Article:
Photo by author
September 24th, 2014 | 5:00am

Photo by author

We were staying on the Upper West Side, 15th floor, view of the Hudson. Two hawks nested on the fire escape outside our bedroom window, their baby hawk’s head popping out of its shell. The male was wary. Very. One day, X ray vision on, he stormed the window from afar, a bolt from the blue looming larger, nearer, yeeks! Shot skywards just shy of crashing into the window.

Photo by author
September 22nd, 2014 | 5:00am

Photo by author

The ending place is empty—nearly. I am writing this in the beginning place because it seems not quite right to start in a place that is ending.

On the phone, completing the last of the cleaning, he describes to me the ending place. He is there and I am here. He describes the span of those walls (now spackled) in which we made our lives these past eight years. Walls from which we hung postcards and pictures, pieces of metal and lace, the mirrored shadowbox, the plaster cherub, all the instruments. There, where the doors were painted a sloppy garish teal long before our arrival, where the ‘beautiful hardwood floors’ finally gave up, splintered into thick spears.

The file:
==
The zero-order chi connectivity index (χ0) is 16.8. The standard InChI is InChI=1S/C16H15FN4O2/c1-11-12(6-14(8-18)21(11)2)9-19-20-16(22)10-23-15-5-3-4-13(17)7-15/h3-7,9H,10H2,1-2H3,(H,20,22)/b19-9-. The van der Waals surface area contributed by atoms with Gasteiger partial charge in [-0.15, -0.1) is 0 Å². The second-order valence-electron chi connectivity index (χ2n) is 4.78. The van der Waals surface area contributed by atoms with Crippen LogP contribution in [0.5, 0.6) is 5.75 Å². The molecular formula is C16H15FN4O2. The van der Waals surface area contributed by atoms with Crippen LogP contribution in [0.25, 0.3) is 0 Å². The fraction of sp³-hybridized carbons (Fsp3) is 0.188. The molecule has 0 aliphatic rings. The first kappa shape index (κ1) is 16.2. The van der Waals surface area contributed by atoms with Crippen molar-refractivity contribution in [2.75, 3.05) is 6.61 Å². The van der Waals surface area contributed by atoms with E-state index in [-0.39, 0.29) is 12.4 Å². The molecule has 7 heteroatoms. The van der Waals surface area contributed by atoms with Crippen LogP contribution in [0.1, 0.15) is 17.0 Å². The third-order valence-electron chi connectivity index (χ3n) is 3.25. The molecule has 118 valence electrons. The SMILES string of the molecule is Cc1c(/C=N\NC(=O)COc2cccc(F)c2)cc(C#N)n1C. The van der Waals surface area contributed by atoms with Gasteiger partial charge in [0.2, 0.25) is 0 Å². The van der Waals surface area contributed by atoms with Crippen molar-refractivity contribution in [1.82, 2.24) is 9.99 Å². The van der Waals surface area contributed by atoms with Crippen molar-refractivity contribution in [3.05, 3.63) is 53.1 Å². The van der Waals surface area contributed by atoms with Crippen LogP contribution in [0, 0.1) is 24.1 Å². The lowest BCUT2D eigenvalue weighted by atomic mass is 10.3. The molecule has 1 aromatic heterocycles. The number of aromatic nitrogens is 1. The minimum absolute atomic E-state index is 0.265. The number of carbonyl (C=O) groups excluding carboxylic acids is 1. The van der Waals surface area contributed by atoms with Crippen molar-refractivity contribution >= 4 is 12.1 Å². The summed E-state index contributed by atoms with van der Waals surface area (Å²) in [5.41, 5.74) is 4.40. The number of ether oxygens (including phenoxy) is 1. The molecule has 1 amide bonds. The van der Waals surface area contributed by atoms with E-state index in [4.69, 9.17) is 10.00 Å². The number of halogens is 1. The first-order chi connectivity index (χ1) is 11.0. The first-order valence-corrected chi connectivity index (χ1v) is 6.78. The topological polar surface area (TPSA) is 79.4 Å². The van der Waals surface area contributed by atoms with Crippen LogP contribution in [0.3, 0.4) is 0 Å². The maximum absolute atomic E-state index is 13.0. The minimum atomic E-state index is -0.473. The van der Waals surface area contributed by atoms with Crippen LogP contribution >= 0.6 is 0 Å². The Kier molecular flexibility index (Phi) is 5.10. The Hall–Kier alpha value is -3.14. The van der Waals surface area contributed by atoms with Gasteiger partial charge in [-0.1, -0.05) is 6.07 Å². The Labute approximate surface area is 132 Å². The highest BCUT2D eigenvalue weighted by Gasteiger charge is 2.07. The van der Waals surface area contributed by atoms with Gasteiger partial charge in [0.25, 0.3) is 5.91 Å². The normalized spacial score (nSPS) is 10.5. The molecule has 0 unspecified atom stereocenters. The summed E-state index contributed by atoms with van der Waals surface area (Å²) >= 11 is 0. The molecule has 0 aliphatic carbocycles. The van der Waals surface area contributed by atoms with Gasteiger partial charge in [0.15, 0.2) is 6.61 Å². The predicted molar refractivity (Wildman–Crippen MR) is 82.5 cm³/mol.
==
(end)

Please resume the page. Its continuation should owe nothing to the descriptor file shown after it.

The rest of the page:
Photo by James Ewing
September 19th, 2014 | 5:00am

Photo by James Ewing

A couple years ago, on the verge of the global collapse, structural engineer Guy Nordenson did an interview with me for a literary monthly, The Believer. The magazine’s title quote ran, “The tall building, as a type, is exhausted.” You could no longer put together a tall office building or a mixed-use tower in a new way, Nordenson felt. World Trade Center Tower One or maybe the CCTV Building in Beijing, depending on your architectural orientation, closed out the skyscraper play, at least in terms of engineering and architectural innovation.
 

September 18th, 2014 | 5:00am

Caroline Knox reads her poem, “They Had Had It In Mind,” from Issue 07.

Photo by author
September 17th, 2014 | 5:00am

Photo by author

East, west, and south, hardwood forests upholster hills named for their compass points, while to the north shines Cayuga, one of the Finger Lakes’ eleven glacial furrows. This is Ithaca, where, as it was when I grew up here forty years ago, the nearest Interstate is still thirty miles away. The aesthetic of those miles is rolling, agricultural, and often hardscrabble, with pro-fracking and “for sale” signs equally likely to appear on roadside barns. To drive to Ithaca is a commitment to the scenic route, metaphorically and visually, because there is neither a fast lane nor an unattractive one.